In Figure 3 these deviations are scaled relative to country populations and expressed as parts per million. Thus, in the case of the UK, at the time of writing, the graph for the UK shows that the deviation between actual and modeled cumulative deaths stands at around 6.5 per million, or 440 people.
These charts illustrate the significance of the “ripples” relative to the basic epidemic wave that is affecting each country. Although their irregular sawtooth behavior makes it problematic to anticipate turning points in the ripples, there are a number of features that could merit a detailed epidemiological examination. For example, besides irregular fluctuations and data noise, several of the charts exhibit an element of periodicity over a cycle of three months or so. Does this periodicity arise from the superposition of multiple epidemics that are separated by transmission delays, or alternatively, does it arise from delayed social reactions to changes in the severity of an epidemic? It could also be speculated that the summer holiday season may have served to synchronise ripples across regions within Europe, most notably in Spain.
Recalling the empirically observed “herd immunity” plateau, which appears at a cumulative fatality rate of around 0.1% of a population, or 1000 per million, we can see that the magnitudes of the ripples observed thus far in our selection of countries have been bounded within ranges of 10 to 50 per million – a factor of 20 to 100 times smaller than the basic epidemic wave.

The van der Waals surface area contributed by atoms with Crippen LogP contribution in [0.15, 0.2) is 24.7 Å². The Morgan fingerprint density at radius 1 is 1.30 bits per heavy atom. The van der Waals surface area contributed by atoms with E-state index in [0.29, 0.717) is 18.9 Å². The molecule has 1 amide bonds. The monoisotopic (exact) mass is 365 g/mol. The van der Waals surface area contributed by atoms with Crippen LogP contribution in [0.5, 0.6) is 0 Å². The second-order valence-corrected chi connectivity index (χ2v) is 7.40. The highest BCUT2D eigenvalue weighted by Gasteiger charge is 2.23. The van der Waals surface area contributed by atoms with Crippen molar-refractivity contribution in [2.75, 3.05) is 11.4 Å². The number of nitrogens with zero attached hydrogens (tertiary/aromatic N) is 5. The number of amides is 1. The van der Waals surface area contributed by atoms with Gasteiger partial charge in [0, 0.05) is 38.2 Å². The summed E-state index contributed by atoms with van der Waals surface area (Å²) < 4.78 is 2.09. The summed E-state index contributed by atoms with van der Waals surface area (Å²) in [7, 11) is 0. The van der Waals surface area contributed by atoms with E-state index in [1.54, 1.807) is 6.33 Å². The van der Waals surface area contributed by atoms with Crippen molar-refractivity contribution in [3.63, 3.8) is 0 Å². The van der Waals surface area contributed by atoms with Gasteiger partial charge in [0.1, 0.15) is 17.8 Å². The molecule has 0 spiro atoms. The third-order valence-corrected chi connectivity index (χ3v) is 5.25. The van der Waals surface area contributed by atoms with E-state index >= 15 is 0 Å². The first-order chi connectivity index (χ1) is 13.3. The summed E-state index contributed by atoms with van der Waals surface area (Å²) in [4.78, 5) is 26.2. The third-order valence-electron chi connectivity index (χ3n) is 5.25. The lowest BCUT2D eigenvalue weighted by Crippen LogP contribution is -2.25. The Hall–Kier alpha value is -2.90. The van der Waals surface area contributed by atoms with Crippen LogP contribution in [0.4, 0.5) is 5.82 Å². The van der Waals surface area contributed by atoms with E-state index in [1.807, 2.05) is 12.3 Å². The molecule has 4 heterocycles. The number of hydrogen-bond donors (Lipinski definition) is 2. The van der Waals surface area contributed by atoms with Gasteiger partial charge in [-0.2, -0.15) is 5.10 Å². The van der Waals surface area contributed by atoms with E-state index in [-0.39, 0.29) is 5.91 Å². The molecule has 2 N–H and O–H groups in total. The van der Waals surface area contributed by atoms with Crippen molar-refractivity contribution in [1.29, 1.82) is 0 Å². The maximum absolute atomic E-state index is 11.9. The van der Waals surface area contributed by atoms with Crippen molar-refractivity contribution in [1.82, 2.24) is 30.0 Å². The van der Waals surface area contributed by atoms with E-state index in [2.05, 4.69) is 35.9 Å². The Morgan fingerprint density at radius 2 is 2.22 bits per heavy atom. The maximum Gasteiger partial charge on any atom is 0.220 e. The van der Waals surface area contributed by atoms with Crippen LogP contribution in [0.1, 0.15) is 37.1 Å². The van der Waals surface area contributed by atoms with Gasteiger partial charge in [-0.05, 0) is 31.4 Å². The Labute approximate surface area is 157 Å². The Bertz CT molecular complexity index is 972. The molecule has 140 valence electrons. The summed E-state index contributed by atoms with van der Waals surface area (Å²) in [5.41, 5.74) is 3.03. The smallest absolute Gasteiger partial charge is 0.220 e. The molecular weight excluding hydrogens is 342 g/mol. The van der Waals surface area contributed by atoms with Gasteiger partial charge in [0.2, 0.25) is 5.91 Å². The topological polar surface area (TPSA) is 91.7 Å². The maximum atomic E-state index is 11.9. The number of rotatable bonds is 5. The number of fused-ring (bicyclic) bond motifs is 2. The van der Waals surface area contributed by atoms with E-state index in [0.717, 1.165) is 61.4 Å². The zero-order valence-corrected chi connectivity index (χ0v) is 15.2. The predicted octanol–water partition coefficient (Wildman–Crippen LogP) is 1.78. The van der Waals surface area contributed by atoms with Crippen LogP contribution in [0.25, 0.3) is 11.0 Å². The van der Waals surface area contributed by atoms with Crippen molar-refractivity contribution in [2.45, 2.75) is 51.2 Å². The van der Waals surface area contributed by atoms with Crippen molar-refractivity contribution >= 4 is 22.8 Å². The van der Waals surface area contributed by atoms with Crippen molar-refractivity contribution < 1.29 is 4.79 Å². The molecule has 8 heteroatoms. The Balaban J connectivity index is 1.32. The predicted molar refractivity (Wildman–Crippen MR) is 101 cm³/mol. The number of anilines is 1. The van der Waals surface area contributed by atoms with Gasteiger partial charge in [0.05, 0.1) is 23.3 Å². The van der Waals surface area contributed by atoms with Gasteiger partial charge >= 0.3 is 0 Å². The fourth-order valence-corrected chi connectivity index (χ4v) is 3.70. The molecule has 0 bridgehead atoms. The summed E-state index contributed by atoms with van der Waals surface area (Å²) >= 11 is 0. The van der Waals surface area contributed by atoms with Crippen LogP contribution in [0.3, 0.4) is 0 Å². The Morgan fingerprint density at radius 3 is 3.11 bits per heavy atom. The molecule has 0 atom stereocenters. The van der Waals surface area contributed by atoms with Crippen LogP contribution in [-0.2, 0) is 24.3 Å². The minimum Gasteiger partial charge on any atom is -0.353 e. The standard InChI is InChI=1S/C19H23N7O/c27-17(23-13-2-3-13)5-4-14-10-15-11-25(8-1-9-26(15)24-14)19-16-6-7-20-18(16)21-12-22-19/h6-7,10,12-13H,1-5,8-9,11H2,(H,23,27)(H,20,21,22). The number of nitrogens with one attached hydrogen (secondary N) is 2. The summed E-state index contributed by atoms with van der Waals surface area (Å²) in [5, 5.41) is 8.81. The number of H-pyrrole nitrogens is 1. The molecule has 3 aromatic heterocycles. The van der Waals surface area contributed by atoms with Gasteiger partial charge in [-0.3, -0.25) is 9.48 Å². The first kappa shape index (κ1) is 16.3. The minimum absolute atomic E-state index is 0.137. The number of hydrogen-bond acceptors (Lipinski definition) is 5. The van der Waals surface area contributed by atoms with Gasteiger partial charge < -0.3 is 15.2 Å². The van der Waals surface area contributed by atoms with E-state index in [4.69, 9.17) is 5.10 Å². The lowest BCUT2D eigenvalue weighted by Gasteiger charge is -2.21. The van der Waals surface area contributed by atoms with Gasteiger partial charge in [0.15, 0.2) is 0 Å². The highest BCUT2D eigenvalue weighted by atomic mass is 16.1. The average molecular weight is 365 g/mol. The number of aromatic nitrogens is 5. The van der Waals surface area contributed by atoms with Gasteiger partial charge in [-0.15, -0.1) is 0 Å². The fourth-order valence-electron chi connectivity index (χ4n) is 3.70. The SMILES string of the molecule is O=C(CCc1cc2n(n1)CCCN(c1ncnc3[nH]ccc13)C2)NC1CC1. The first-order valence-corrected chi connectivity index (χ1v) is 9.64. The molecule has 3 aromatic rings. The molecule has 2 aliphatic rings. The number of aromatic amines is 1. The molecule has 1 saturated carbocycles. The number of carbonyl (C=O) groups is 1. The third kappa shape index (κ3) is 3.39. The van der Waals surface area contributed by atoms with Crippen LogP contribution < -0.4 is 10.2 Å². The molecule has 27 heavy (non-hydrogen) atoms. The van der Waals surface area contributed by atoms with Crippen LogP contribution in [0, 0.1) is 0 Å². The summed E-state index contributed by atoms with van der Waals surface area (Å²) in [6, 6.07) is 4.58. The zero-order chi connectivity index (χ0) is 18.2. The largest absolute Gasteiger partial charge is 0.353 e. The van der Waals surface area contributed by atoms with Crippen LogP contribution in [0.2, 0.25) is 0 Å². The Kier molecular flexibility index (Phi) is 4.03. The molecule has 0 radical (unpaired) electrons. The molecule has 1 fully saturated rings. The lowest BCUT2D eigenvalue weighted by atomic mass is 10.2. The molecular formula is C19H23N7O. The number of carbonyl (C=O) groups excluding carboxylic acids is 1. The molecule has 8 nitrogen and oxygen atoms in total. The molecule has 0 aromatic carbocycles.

Suppose a lockdown zealot were to insist that we view the increase in cases in Europe since the start of August as a separate “second wave”. While this two month period does not contain a sufficiently long time series to calculate all the SIR parameters with any degree of confidence, we could extract information about the implied doubling period for this “second wave”. Considering Italy, UK, Spain, France and Germany, we can estimate doubling periods during August and September that are around three times longer than those observed in the relevant SIR models in Table 1 (which range between 1.8 and 2.8 days). This entails that any sub-populations involved in the mooted Coronavirus resurgence start significantly closer to “herd immunity” than in March and that its impact could be expected to be correspondingly smaller.